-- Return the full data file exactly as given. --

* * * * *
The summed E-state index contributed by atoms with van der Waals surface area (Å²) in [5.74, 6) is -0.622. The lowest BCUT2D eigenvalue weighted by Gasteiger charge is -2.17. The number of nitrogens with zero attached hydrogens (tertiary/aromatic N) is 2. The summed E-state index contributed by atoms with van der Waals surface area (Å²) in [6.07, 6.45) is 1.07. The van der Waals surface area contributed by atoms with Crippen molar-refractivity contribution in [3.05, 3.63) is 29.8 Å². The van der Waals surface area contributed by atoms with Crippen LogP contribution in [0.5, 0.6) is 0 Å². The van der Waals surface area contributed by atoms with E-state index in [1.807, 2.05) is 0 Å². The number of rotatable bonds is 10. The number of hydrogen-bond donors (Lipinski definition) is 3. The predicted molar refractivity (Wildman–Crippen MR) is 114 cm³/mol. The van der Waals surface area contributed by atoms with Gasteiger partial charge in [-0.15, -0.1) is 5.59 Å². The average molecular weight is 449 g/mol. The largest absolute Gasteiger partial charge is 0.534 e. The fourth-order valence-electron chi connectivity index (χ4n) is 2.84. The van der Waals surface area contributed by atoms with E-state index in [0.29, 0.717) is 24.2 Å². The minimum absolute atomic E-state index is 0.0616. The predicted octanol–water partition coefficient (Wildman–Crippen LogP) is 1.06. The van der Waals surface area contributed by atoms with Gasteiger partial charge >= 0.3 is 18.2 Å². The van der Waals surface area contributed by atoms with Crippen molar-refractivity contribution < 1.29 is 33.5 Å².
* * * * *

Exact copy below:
The summed E-state index contributed by atoms with van der Waals surface area (Å²) in [5.74, 6) is -0.622. The lowest BCUT2D eigenvalue weighted by Gasteiger charge is -2.17. The number of nitrogens with zero attached hydrogens (tertiary/aromatic N) is 2. The summed E-state index contributed by atoms with van der Waals surface area (Å²) in [6.07, 6.45) is 1.07. The van der Waals surface area contributed by atoms with Crippen molar-refractivity contribution in [3.05, 3.63) is 29.8 Å². The van der Waals surface area contributed by atoms with Crippen LogP contribution in [0.5, 0.6) is 0 Å². The van der Waals surface area contributed by atoms with E-state index in [1.807, 2.05) is 0 Å². The number of rotatable bonds is 10. The number of hydrogen-bond donors (Lipinski definition) is 3. The predicted molar refractivity (Wildman–Crippen MR) is 114 cm³/mol. The van der Waals surface area contributed by atoms with Gasteiger partial charge in [-0.15, -0.1) is 5.59 Å². The average molecular weight is 449 g/mol. The largest absolute Gasteiger partial charge is 0.534 e. The fourth-order valence-electron chi connectivity index (χ4n) is 2.84. The van der Waals surface area contributed by atoms with E-state index in [0.29, 0.717) is 24.2 Å². The minimum absolute atomic E-state index is 0.0616. The predicted octanol–water partition coefficient (Wildman–Crippen LogP) is 1.06. The van der Waals surface area contributed by atoms with Gasteiger partial charge >= 0.3 is 18.2 Å². The van der Waals surface area contributed by atoms with Crippen molar-refractivity contribution < 1.29 is 33.5 Å².